How to Prevent CSS Caching (3 Ways)

Learn about the best ways to prevent your browser from caching your website’s CSS files locally.

Published Categorized as CSS

Here’s the question that’s been on your mind for the past you-say-how-many-minutes: How on earth do you prevent your browser from caching the CSS files on your website?

While this isn’t a good idea for your production website (just think of the sheer number of requests that users will generate!), it is a valid question if you’re working on a website in a development or staging environment.

After all, the CSS files in this environment are constantly being updated by you and the other developers of the site. And the last thing you want to have to do is to constantly clear your browser’s cache from the settings.

So… how to prevent your website’s CSS files from getting cached?

Do a Hard Refresh in Your Web Browser

A hard refresh, also known as a “hard reload,” is when you instruct your web browser to reload a web page and clear its local cache at the same time.

To do a hard refresh of a web page in most web browsers, hold down the Cntrl key on your keyboard and click on the “Refresh” button. The browser will reload the page and flush the local cache.

This is a good option if you need to clear the cache for your website’s CSS file once. However, if you’re a web developer and need to do this over and over again, it can become tedious.

In such a case, you it’s probably better for you to consider one of the other options below.

Load Your Style Sheet With a Cache Buster

Normally, you would load a CSS style sheet by adding the following tag to the <head> section of your HTML document:

<link href="style.css" rel="stylesheet">

The problem with this method—at least from the point of view of what we’re trying to accomplish here—is that CSS is a heuristically cacheable resource. That is, most browsers will cache a CSS stylesheet unless you do something about it.

One of the things that you can do is to load your CSS style sheet with a cache-busting JavaScript function. So, instead of using a <link> element, you should add this code snippet as high as you can in your site’s <head> section:

(function() {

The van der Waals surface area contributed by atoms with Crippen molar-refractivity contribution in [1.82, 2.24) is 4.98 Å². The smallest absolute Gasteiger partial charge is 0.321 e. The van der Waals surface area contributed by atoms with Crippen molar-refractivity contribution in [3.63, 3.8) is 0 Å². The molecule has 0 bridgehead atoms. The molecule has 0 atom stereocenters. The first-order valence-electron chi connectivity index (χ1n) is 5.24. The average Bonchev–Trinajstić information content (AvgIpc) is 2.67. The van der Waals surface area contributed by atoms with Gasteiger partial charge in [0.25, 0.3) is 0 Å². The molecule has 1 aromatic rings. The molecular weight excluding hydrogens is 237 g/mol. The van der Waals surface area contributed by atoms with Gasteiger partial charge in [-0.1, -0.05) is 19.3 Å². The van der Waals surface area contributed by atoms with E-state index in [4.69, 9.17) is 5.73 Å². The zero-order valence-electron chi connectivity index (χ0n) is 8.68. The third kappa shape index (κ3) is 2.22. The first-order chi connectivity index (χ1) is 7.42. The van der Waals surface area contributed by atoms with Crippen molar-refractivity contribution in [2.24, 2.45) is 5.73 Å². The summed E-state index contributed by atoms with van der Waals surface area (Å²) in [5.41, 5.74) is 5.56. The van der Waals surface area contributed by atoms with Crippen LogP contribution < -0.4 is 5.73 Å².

// Replace with the URL of your CSS style sheet
    const href = '/style.css';

    // Leave the rest of the code as-is
    const link = document.createElement('link');
    const cacheBuster = Math.round(new Date().getTime() / 1000);
    link.setAttribute('href', href + '?cb=' + cacheBuster);

This will load your CSS style sheet with a random ?cb="" parameter that busts your web browser’s cache on every single reload.

It’s important to note that this method will have an impact on the loading speed of your website, as the JavaScript function will take longer to execute than the HTML declaration of the <link> element.

Disable Caching in Your Browser

If you’re a web developer and you want to disable caching on your local machine so that you can work on your website without having to constantly hard-refresh it, you can temporarily disable caching in your browser.

How to Disable Local Caching in Google Chrome

To locally disable caching for your website in the Google Chrome browser, follow the steps below.

Steps to disable caching in Google Chrome:

Step 1: Fire up your Google Chrome web browser and open the web page for which you want to disable caching.

Step 2: Open the Google Chrome developer tools. If you’re on a macOS computer, hold down the Alt + Cmd + J keys on your keyboard. If you’re on a Windows PC, hold down the Ctrl + Shift + J keys.

Step 3: Google Chrome’s developer tools will pop up. Switch to the “Network” tab and make sure the “Disable cache” checkbox is checked.

Step 4: Refresh your website. As soon as you do, you’re all set. You can now work on your website without worrying about the CSS files ending up in your machine’s local cache.

How to Disable Local Caching in Firefox

To stop local page caching in Firefox, follow the steps below.

Since you will be disabling caching for all pages—not just your website—do not forget to re-enable caching by following the same steps once you are done with development.

Steps to disable caching in Firefox:

Step 1: Fire up the Firefox web browser.

Step 2: Type about:config in the address bar and hit the Enter key on your computer’s keyboard.

Step 3: Type “browser.cache.disk.enable” (without quotation marks) in the search bar. This is the setting that enables or disables local caching.

Step 4: Double-click on the setting and ensure it now has the value “False”.

Step 5: Repeat the process for the “browser.cache.memory.enable” setting (once again, without quotation marks).

The Bottom Line

Thank you for reading this far, and I hope this tutorial helped you along your web development journey.

CSS files are heuristically cacheable, and that’s how they’re supposed to be. However, this is the last thing you want when you’re developing or testing a website, and the contents of its CSS file are constantly changing.

Now you know three of the best ways to prevent your web browser from caching your site’s CSS files locally. If you can think of any others, please leave a comment. The same goes if you have any questions!

By Dim Nikov

Editor of Maker's Aid. Part programmer, part marketer. Making things on the web and helping others do the same since the 2000s. Yes, I had Friendster and Myspace.

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